Master of Science
Physiology and Pharmacology
Regnault, Timothy RH
Both metabolic and cognitive dysfunction can originate from fetal reprogramming precipitating from adverse conditions experienced in utero. Of note is the western diet (WD), which is associated with maternal energy imbalances that may hinder fetal development through altered placental function. Brain-derived neurotrophic factor (BDNF), a growth factor that supports the placenta and developing brain, is responsive to such energy imbalances. This study sought to investigate the impact of lifelong maternal WD consumption on fetoplacental development, focusing on relations between placental changes, and fetal growth and neurodevelopment in a guinea pig model. Maternal WD consumption resulting in a lean metabolically unhealthy maternal phenotype was associated with lean fetal hepatic steatosis. Placentae of these fetuses were large yet inefficient and showed reduced BDNF expression. Similar reductions in BDNF were noted in fetal brains, coinciding with decreased cell density. Such cellular changes may convey long-term cognitive deficits, although their consequences remain unknown.
Summary for Lay Audience
Over the last century, rates of metabolic disease and mental illness have risen. While once thought to possess distinct pathologies, metabolic and cognitive dysfunction show commonalities in their etiology; both may originate from adversity experienced in utero through the process of fetal reprogramming. Adverse intrauterine conditions can lead to changes in the development of the placenta, a critical organ with diverse function that exists to support the developing fetus. Abnormal placental function translates to altered fetal development, predisposing the child to later disease. As such, optimizing the maternal environment to foster healthy placental development is critical to minimizing the child’s risk of disease. While obesity has been identified as a risk factor to fetal development, it is difficult to distinguish between detriments caused by obesity, versus the lifestyle factors which precede its development. Of note is the Western Diet (WD); rich in saturated fat and added sugar, the WD is associated with the onset of metabolic and neurological dysfunction. Despite its prevalence, little is understood about the risks associated with habitual WD consumption before and during pregnancy. This study sought to investigate how lifelong maternal WD consumption would impact the development of the placenta and fetus, focusing on fetal growth and brain development in a guinea pig model. Both maternal and fetal populations exposed to the WD developed fatty livers yet maintained lean body compositions. The placentae of these animals were oversized, inefficient, and showed significant tissue damage. In addition, these placentae showed lower levels of a growth factor essential for placental and fetal brain development. Similar reductions in the growth factor were noted in the fetal brain of those born to WD-fed mothers, which coincided with reduced brain cell density. Taken together, habitual WD consumption before and during pregnancy may convey both metabolic and neurological complications to the fetus, possibly through alterations in growth factor production. The significance of these findings is magnified by their occurrence in a “lean” model, which emphasizes that evaluating lifestyle factors such as dietary patterns in parallel with markers of maternal metabolic health is potentially more pertinent to assessing pregnancy risk than BMI alone.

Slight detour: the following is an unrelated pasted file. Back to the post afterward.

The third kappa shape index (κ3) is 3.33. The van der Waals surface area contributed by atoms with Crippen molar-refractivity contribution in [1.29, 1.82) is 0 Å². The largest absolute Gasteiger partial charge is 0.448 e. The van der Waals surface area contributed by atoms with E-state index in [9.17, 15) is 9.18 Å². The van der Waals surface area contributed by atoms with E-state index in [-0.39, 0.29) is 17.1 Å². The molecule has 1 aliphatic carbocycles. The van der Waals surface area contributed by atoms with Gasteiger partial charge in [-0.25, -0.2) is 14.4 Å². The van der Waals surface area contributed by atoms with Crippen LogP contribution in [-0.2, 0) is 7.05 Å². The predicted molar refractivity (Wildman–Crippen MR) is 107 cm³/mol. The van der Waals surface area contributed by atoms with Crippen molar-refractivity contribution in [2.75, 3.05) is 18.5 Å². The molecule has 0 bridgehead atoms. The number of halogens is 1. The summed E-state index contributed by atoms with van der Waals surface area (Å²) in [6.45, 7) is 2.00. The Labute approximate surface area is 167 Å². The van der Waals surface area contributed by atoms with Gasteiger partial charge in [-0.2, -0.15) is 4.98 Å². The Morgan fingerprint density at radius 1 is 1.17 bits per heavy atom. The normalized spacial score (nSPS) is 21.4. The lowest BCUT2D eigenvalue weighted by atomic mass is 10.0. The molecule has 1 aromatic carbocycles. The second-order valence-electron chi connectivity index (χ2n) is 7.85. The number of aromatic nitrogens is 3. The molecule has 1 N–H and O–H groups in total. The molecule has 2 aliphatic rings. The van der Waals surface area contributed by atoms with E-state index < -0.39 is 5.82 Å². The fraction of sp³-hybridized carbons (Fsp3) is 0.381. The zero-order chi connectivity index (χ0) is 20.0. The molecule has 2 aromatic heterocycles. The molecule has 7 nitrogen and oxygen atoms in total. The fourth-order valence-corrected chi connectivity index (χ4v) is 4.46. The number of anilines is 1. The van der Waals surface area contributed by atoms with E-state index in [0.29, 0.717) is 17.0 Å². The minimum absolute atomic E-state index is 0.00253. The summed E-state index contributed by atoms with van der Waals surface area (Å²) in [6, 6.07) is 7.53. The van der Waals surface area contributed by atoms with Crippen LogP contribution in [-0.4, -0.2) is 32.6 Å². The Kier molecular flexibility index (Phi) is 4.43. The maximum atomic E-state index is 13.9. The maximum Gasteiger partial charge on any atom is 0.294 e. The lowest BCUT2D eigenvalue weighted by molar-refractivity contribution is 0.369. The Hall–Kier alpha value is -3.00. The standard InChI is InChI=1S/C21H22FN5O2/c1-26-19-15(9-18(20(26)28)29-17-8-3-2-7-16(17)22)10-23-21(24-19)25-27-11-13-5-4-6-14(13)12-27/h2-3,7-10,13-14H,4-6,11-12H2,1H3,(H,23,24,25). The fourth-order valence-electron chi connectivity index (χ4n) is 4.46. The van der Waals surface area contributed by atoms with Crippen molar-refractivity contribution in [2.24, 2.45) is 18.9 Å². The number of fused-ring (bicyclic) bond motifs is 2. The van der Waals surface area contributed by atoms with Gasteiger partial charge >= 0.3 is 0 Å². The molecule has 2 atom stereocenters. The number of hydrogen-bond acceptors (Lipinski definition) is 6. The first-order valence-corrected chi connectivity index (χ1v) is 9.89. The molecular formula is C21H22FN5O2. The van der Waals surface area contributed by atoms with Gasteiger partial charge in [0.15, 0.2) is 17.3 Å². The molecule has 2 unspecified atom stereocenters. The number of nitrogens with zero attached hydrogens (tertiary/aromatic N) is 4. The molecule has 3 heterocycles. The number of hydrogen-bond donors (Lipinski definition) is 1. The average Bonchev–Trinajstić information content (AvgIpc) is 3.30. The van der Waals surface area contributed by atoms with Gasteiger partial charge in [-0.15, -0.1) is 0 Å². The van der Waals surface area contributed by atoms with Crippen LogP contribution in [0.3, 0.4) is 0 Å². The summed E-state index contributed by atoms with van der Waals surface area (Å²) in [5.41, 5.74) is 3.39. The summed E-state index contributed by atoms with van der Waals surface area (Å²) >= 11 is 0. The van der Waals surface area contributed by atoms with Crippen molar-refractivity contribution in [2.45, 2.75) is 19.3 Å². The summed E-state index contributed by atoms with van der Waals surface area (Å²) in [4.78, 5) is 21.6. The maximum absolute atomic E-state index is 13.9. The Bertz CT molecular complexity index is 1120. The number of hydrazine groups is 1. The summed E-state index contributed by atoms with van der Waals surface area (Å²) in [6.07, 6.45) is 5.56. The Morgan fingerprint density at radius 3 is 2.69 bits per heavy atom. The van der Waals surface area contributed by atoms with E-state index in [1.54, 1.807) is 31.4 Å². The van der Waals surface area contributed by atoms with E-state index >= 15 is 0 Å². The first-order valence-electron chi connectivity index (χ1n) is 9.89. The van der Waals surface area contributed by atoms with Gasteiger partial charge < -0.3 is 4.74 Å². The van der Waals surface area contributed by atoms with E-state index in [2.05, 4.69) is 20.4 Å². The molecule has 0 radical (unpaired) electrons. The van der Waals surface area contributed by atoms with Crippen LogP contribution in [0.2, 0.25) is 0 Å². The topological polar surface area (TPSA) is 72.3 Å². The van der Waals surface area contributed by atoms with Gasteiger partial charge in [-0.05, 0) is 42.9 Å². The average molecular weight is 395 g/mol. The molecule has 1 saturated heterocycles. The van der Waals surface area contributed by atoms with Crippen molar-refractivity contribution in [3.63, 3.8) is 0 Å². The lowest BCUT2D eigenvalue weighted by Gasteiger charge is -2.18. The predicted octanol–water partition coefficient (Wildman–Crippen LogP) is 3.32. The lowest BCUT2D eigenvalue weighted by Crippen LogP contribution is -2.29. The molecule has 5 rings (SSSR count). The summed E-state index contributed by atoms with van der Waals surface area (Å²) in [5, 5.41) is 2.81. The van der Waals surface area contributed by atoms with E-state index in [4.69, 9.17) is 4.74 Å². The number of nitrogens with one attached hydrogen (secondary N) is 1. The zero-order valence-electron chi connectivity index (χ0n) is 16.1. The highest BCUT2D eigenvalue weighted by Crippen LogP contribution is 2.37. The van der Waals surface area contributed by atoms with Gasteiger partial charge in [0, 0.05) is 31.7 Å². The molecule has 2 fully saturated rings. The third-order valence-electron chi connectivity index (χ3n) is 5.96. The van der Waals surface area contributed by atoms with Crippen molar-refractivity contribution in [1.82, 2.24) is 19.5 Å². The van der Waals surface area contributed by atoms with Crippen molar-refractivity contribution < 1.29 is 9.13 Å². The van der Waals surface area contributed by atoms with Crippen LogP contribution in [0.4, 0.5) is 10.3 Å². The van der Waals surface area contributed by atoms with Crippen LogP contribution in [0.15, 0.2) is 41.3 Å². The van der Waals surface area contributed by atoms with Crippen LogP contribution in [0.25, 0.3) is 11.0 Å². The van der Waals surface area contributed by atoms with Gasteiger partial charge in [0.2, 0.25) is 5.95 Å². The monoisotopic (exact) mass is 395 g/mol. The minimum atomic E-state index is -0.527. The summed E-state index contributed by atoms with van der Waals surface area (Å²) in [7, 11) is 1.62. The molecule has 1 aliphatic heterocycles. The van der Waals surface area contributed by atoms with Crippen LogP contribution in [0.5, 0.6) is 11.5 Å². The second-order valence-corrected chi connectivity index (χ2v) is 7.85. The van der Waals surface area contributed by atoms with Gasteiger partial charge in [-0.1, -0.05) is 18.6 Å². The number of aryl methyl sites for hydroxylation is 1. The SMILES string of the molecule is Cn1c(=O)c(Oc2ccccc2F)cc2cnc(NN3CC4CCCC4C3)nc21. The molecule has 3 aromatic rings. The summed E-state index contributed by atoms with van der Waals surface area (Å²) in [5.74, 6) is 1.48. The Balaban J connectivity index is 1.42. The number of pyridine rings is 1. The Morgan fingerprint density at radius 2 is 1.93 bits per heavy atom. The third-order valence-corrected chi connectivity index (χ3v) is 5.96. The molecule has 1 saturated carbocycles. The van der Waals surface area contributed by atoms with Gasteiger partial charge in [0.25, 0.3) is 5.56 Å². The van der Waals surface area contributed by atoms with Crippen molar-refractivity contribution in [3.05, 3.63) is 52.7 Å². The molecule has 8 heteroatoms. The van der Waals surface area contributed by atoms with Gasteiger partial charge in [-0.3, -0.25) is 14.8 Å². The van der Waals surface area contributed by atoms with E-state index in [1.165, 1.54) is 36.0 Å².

Cihosky, Carlene H., "Maternal Lifelong Western Diet Consumption Impacts Placental and Brain Development in the Term Guinea Pig Fetus" (2021). Electronic Thesis and Dissertation Repository. 7951.
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